The Haligonian From TIFF!! AUGUST: OSAGE COUNTY, 12 YEARS A SLAVE, CAN A SONG SAVE YOUR LIFE?, BLUE IS THE WARMEST COLOUR!!
AICN’s old friend and longtime contributor The Haligonian is back, this time sending thoughts from this year’s TIFF. As always, we appreciated The Haligonian's time and efforts...=================The Haligonian here, now based in Toronto. Caught a whole bunch of films at TIFF and thought I’d share my thoughts on some of them.AUGUST: OSAGE COUNTY
The new film based on Tracy Letts’ play is good, but it lacks the energy of his work with Friedkin. John Wells just can’t seem to make the material work on a cinematic level, but that’s not to say I didn’t enjoy the film. He just brings too soft a touch to the film, especially in scenes that need to land an emotional punch. The film is based on Letts’ 2007 play, a deconstruction of the Southern Gothic literature that also functions really well as an example of the form. In the story, a father goes missing and a family comes together, while secrets are revealed and copious amounts of booze is consumed. The script is terrific, and his gigantic cast gives their all, but without that missing piece, the film only ends up being pretty good, rather than the masterpiece it could be.
There’s a difference between workman-like direction, something Woody Allen does terrifically, and an overall lack of direction. It’s as if Wells thought getting out of the way of his cast and Letts’ script was the best choice, and while the film works on a functional level, it’s missing the energy it needs to go from the stage to the screen successfully.
The performances from Meryl Streep, Chris Cooper, Julia Roberts, Margo Martindale and Benedict Cumberbatch are terrific. It would be so cool if Martindale landed some Academy recognition for her work, as she’s been a terrific character actor for ages. One scene of hers late in the film manages to capture that energy the film misses.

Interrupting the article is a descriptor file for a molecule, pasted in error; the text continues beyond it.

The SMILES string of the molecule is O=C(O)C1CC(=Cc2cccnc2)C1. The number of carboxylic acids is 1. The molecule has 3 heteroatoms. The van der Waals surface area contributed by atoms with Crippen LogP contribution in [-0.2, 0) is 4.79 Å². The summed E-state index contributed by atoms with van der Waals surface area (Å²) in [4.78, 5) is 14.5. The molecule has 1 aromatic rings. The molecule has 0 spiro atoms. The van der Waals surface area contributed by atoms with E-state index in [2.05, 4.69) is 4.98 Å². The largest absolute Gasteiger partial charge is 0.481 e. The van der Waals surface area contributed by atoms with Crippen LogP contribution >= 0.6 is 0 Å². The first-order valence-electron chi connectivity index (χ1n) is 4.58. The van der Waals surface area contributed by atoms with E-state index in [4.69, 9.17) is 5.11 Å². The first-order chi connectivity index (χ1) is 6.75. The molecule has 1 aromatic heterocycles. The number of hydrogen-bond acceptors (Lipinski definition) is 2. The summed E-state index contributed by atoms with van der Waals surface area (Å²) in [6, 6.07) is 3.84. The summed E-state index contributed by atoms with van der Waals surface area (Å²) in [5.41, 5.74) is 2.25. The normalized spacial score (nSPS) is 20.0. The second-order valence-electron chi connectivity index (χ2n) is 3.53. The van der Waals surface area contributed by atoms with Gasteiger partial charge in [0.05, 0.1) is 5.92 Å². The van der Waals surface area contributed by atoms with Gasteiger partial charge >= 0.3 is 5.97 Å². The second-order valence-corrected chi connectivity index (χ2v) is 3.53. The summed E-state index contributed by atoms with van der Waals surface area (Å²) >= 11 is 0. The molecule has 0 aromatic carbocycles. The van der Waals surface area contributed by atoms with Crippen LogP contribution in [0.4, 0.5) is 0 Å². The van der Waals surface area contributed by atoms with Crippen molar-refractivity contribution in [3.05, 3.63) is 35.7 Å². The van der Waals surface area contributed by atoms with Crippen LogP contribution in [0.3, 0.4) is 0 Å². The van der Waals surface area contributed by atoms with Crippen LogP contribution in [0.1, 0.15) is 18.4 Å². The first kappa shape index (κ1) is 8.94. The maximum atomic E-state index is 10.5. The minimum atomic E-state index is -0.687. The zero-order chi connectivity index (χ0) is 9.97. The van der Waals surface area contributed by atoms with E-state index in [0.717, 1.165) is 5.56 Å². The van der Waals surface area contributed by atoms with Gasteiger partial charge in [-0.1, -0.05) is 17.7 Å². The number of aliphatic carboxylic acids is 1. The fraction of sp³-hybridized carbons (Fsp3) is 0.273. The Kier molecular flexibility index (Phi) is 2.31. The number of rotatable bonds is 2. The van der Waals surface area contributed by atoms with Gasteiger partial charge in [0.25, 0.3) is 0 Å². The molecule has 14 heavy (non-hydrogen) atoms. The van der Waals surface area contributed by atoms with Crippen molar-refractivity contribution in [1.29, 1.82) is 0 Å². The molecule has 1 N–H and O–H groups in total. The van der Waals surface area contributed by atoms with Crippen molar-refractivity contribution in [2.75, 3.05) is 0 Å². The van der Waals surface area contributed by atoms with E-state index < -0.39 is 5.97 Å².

Overall, the film is pretty good because the script is so strong and the performances are phenomenal. The ending of the play is one of my all-time favourites, but the film makes some strange choices at the end and kinda misses the ball. It’s no masterpiece, but it works.12 YEARS A SLAVE
Easily the best film of TIFF this year. Saw it last night at a packed house at the Elgin with 1700 people, the third of three sold-out screenings. While I loved HUNGER and SHAME, McQueen’s newest film is his first masterpiece, and it left me shaking as I left the theatre.Steve McQueen’s 12 YEARS A SLAVE is one of the most haunting films I’ve ever seen. His camera never breaks from the horrors on screen, instead choosing to linger on shots until the viewer can no longer stand it, and then he keeps going. I was worried when I saw the first trailer for the film that McQueen would be abandoning his exhausting style for a more Hollywood approach, but I’m glad that’s not the case. The film maintains the voice McQueen has established as a filmmaker in HUNGER and SHAME, but here he’s elevated his storytelling, and the film knows how to move while maintaining an emotional intensity that never lets up.
Chiwetel Ejiofor gives a stunning performance as Solomon Northup, a free black man who is kidnapped and sold into slavery in 1841. Ejiofor brings so much emotion to his role and is able to say so much without saying a word in some scenes. McQueen lets the camera stay on Ejiofor’s face for long, unbroken shots and the effect is incredibly powerful. In a funeral scene we see a bit of in the film’s trailer, the camera stays on Ejiofor as he goes through an emotional catharsis and we go through one as well. Lupita Nyong’o deserves recognition as well, and I would love to see a Best Supporting Actress nomination for her. The work she does is absolutely haunting.12 YEARS A SLAVE is the best film at TIFF this year, and it’s the film right now that I think deserves to win Best Picture this year.CAN A SONG SAVE YOUR LIFE?